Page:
Nebraska Top Court OKs Sex Offender as Step-Dad

     LINCOLN, Neb. (CN) — A Nebraska father lost his bid to take full custody of his two teenage daughters after his ex-wife married a sex offender, with the Nebraska Supreme Court affirming two previous rulings that found the arrangement to be permitted under state law.
     A divided court found that the district court did not abuse its discretion by finding that “the girls were not at significant risk,” and that any other ruling about the stepfather’s unsupervised access to the girls was not allowed under laws as currently written.
     The father argued that a previous Nebraska Court of Appeals ruling failed to impose a strong enough burden on the mother to prove that her daughters faced little risk by living with a sex offender. A 4-3 majority of the justices on the panel disagreed.
     “The legislature has chosen, with explicit language, precisely how courts should proceed in custody suits involving unsupervised contact by sex offenders,” stated the majority ruling, written by Chief Justice Michael Heavican. “It is not within this court’s power to expand the scope of the legislature’s policy.”
     Given the limited standard of review, the opinion found that the father failed to prove the girls were at significant risk.
     Robert and Kyel Hopkins were divorced in 2004, with Kyel being awarded full custody and Robert visitation rights. Kyel remarried in 2012, but it wasn’t until 2013 that Robert learned that Kyel’s new husband is a registered sex offender and had served four years in prison for sexually assaulting an underage step-daughter from a previous marriage.
     In 2013, after Kyel filed an application to modify the visitation schedule, the girls’ birth father filed a counterclaim for full custody and subsequently learned of the criminal history of his ex-wife’s new husband.
     “It’s a scary situation for anyone,” the father told the Omaha World-Herald earlier this month. “I can’t imagine any parent being comfortable with having their children in the same household with someone with that kind of background.”
     A dissenting opinion written by Judge William Connolly empathized with the father, and took a more pragmatic approach to deciphering legislative intent.
     “As a south central Nebraska sage I knew would often say, ‘It just ain’t right,” Connolly wrote. “It ‘ain’t right’ because the majority’s reasoning is contrary to both the legislature’s obvious intent and common sense.”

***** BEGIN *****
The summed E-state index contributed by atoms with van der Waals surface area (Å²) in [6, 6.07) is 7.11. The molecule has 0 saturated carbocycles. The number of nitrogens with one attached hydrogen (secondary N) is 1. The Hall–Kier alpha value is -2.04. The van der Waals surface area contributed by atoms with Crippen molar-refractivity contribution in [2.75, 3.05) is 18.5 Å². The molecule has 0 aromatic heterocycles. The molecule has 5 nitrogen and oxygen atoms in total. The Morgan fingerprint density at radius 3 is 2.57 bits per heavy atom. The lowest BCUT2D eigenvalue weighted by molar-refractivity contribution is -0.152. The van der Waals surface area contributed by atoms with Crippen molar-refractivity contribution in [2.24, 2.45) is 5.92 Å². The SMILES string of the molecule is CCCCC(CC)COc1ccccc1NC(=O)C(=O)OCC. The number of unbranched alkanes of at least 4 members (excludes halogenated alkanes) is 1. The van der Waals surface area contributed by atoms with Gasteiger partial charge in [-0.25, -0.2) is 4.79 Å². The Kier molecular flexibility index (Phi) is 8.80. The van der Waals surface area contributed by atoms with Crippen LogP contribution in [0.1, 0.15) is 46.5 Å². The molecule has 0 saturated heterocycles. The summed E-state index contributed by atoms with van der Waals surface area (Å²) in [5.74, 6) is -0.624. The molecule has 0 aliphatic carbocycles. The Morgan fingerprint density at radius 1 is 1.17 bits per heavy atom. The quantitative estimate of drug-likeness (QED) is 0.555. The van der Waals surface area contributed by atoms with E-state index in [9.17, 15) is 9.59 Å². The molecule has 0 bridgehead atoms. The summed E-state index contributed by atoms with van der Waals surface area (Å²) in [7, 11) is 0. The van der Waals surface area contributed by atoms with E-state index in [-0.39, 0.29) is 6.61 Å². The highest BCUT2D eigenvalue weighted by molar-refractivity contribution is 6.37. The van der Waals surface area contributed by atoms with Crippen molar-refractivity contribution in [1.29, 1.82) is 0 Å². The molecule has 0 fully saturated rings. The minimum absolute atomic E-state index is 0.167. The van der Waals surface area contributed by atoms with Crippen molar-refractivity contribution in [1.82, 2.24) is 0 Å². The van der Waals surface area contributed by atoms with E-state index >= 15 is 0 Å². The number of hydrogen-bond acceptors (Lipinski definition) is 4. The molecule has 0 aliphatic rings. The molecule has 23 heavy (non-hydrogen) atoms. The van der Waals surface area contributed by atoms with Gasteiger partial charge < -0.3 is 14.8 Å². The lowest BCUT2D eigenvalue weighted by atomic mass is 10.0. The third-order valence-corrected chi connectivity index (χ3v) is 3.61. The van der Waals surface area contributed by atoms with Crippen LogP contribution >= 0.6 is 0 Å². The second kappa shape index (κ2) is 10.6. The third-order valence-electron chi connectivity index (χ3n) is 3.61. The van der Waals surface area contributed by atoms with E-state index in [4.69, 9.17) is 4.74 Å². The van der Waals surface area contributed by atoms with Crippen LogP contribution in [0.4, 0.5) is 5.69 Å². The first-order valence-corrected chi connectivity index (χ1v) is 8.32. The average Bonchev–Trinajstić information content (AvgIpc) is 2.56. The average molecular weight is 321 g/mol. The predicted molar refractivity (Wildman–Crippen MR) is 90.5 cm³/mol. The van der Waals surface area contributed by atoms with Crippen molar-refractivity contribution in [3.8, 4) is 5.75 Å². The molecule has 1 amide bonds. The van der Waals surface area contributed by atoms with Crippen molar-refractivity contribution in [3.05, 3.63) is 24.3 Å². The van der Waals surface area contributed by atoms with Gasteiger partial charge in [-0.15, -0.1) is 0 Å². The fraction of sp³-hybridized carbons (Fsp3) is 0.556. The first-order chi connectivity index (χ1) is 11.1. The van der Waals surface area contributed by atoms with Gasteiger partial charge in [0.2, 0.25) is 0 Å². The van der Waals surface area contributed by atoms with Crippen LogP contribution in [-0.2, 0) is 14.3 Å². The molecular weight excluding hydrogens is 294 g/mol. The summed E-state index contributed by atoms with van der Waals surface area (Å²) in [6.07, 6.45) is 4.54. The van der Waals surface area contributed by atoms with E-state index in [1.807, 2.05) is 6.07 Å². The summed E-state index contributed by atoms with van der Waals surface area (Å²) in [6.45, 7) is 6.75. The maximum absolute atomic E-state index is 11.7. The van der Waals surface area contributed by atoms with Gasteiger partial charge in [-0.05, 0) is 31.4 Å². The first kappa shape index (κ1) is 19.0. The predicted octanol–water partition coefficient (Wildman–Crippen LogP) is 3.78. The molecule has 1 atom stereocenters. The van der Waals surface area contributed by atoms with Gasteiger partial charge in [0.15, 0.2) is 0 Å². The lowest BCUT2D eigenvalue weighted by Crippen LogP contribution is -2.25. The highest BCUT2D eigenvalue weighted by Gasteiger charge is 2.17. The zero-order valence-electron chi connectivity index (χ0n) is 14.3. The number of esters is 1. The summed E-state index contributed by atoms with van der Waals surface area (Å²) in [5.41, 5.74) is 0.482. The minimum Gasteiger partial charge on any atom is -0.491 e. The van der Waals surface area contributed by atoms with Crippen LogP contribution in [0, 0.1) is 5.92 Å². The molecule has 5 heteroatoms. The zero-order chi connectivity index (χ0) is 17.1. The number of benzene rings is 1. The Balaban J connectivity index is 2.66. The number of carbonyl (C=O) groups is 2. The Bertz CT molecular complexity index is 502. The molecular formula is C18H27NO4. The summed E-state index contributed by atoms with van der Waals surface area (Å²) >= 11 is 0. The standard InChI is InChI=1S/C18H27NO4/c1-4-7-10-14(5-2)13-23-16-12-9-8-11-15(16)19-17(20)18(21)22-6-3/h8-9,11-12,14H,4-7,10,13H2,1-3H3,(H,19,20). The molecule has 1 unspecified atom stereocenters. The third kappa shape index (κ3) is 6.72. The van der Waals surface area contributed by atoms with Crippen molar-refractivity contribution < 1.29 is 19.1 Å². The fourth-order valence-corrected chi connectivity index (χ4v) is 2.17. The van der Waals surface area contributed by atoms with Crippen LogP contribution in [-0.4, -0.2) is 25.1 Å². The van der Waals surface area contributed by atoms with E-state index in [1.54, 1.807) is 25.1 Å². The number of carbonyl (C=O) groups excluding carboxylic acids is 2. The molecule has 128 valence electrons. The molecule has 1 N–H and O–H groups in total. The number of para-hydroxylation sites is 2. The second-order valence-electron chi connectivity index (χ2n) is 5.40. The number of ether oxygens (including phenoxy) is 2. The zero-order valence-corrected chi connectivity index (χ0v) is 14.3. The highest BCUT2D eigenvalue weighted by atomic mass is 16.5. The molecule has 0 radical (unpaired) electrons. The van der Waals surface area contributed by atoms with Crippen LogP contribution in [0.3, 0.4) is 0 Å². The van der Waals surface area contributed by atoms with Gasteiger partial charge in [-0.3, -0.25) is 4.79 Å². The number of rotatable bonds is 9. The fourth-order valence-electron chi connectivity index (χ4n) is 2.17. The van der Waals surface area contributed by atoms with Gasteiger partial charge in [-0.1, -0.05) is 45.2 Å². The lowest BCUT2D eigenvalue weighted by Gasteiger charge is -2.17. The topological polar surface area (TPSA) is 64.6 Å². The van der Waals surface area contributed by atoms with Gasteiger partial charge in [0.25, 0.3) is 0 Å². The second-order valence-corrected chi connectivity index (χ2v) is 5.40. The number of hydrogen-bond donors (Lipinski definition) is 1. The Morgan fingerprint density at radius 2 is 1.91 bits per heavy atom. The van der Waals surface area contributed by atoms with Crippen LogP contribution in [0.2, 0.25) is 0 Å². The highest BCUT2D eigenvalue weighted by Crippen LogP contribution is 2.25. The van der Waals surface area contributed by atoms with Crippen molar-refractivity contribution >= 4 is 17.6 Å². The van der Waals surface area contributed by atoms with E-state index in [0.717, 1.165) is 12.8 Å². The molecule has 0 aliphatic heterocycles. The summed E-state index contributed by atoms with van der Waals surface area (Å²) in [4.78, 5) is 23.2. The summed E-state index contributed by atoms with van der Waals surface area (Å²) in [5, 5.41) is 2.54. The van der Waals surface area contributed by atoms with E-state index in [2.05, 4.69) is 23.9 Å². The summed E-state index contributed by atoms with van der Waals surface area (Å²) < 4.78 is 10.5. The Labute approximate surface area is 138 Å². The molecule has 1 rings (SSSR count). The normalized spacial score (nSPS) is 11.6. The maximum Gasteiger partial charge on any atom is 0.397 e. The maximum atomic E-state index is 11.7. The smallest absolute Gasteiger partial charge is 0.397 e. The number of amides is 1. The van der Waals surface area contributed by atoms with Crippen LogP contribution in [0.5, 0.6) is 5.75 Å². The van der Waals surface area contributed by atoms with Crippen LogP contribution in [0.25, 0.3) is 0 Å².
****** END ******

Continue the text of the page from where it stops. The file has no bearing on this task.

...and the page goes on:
According to testimony, Thomas Rott, the new husband, has unsupervised time with the girls for an hour each morning and has taken each of them on a hunting trip alone. The girls are aware of Rott’s status as a sex offender and household measures were put in place, such as placing a lock on the bathroom door and establishing a dress code, in order to protect the girls.
     Both girls testified that they felt safe with their step-dad. Likewise, their therapist testified that no behaviors had been detected that would indicate the girls were being groomed for potential abuse.
     While in prison, Rott completed several rehabilitation programs designed for sex offenders and received individual counseling at the state penitentiary. Rott testified that he took the steps “to make sure that what happened would never ever happen again.”
     Since his release in 2007 he has not been investigated for sexual misconduct again, according to his and his wife’s testimony. Law enforcement was not consulted to confirm this fact, another sticking point for the dissent, and Rott himself was not analyzed by a therapist to access his current mental state or likelihood of reoffending, given the circumstances.
     The testimony from the girls and their therapist is what originally led a district court judge to conclude that the girls face no significant threat from Rott, and this reasoning has guided the two subsequent affirming opinions.
     But in a separate dissent, Justice Lindsey Miller-Lerman found grounds for reversal because Rott’s “prior felony sexual assault crime bears a strong resemblance to the current domestic setup,” adding that “Kyel remains largely in denial” about the risk her current husband poses.
     According to court records, Kyel Hopkins initially told her daughters’ therapist that Rott’s conviction was the result of a bad divorce. It wasn’t until the therapist looked into the matter herself that she learned the truth. Also, soon after her divorce in 2004, Kyel dated and had a child with a different man who later pled guilty to misdemeanor attempted sexual assault of a child for digitally penetrating one of Kyel’s other daughters.
     While the majority acknowledged that sex offenders have a considerable rate of recidivism and that initially “it is presumed that the girls are at significant risk” by living with a sex offender, the district court was still seen as having the discretion to overcome such presumptions by weighing the evidence presented.
     “Kyel was required only to present evidence tending to prove that Thomas was not a significant risk to the girls. If she presented such evidence, then the presumption disappeared and the district court, as trier of fact, was not required to find that Thomas was a significant risk,” the majority ruling concluded. “Both the district court and the Court of Appeals found that Kyel overcame the presumption of significant risk.”

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